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Brazil officer found innocent in American's death

 Frances Martin, mother of the late Joseph Martin, attends the trial of a police officer who says he killed her son in self defense in Rio de Janeiro,...

Brazil American Killed

Frances Martin, mother of the late Joseph Martin, attends the trial of a police officer who says he killed her son in self defense in Rio de Janeiro,...

A Brazilian police officer was found innocent in the 2007 shooting death of a Massachusetts man on Wednesday, in a case that has drawn the attention of the U.S. Congress and human rights activists.
A jury acquitted Joao Vicente Oliveira early Wednesday after the nine-hour trial. Prosecutor Viviane Tavares Henrique She said she would appeal the decision.
"I'm not surprised, but I'm disappointed," said Elizabeth Martin, the aunt of Joseph Martin, the man who died. "We had been cautioned by human rights experts on Brazil that this would be the likely outcome."
Joseph Martin, from Worcester, Massachusetts, was celebrating his 30th birthday in one of Rio's bar districts when Oliveira detained a boy who had stolen the purse of one of Martin's friends.
"Martin then started asking the kid why he had stolen the purse," Henrique said. "Oliveira got annoyed when Martin intervened and the kid ran away. In the ensuing argument, he shot and killed the American."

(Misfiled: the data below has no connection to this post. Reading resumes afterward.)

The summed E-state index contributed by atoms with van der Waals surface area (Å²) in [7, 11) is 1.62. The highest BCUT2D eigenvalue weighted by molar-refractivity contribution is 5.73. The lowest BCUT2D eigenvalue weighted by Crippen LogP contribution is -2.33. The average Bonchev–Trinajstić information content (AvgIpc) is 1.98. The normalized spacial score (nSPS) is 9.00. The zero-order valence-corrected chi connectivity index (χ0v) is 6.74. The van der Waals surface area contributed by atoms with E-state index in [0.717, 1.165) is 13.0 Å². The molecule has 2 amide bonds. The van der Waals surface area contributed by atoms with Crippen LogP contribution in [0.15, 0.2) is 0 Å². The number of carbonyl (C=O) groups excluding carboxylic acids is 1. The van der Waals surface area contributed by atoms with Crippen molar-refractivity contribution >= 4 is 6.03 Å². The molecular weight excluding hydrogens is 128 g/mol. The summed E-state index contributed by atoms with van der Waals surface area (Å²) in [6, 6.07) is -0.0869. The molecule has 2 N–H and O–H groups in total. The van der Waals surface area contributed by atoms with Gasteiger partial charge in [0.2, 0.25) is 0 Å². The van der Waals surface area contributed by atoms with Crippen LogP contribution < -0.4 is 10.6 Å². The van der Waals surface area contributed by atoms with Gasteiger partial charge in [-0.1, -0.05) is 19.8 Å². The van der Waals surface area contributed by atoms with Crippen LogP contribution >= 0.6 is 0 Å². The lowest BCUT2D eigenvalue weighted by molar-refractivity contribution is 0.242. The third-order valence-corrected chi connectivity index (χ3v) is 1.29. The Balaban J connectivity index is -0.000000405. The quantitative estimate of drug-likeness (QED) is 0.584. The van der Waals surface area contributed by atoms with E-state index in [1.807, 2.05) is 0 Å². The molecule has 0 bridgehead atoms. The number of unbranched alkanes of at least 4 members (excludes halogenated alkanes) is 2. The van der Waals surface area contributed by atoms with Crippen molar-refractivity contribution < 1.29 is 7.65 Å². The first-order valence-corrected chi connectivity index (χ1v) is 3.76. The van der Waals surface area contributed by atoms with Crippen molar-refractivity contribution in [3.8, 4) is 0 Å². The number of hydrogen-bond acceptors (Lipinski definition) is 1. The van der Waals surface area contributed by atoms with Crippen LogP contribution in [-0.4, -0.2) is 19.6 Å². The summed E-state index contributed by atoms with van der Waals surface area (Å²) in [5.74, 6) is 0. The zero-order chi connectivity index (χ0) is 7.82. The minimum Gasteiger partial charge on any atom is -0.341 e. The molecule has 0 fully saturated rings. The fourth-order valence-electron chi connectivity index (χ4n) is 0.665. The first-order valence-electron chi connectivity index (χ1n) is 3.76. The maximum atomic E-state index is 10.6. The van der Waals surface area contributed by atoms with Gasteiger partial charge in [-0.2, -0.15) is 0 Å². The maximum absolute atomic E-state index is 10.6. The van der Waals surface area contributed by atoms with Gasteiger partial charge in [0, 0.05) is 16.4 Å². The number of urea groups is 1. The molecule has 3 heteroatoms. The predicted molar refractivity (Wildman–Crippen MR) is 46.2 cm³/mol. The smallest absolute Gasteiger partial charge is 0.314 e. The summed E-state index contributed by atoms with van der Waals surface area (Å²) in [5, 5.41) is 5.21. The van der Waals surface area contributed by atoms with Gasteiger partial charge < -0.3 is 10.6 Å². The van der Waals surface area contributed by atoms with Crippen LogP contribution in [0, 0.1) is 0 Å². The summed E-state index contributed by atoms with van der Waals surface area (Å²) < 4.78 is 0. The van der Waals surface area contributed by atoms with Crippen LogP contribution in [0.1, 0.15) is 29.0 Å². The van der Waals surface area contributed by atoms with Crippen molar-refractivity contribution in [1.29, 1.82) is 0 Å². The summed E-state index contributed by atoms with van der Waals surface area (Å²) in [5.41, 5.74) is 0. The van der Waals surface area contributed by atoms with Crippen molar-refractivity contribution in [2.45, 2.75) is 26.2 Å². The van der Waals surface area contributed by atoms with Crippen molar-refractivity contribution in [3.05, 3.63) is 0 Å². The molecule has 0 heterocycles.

Oliveira's defense argued that Martin "verbally and physically threatened the defendant before the shots were fired," according to a statement issued by the court that heard the case.
The defense said Oliveira "fired in the air and into the ground in an effort to contain the victim" before firing directly at Martin.
Henrique said before the trial that witnesses said Martin _ whose grandfather was a police officer for 30 years _ "never went after the police officer's gun or in any way threatened him." She declined to comment in detail on the case after the verdict because she is preparing an appeal.
Calls to the defense attorney were not immediately returned. A spokesman with the police union said it had no immediate comment.
Edilene Maria Francisco of the Rio-based Communities Against Violence group said her organization had backed the Martin family because it saw the case as an example of out-of-control police shootings in the city.
Human Rights Watch reported last year that Rio police killed one person for every 23 people they arrested in 2008 and that in 2007, the killings reached a high of 1,330.
Michael Mershon, a spokesman for U.S. Congressman Jim McGovern, who represents Martin's district in Massachusetts and is co-chair of the House's human rights commission, said that a hearing would be scheduled "as soon as possible" on the issue of police killings in Brazil.
Officials in Rio, as part of their winning bid for the 2016 Olympic Games, promised to improve security in the city _ but the methods used to do so have been called too brutal by critics.
"They said they're going to put more police on the street for the Olympics," said Elizabeth Martin. "But perversely I think that means the murder rate will actually go up."

Updated : 2021-10-22 22:35 GMT+08:00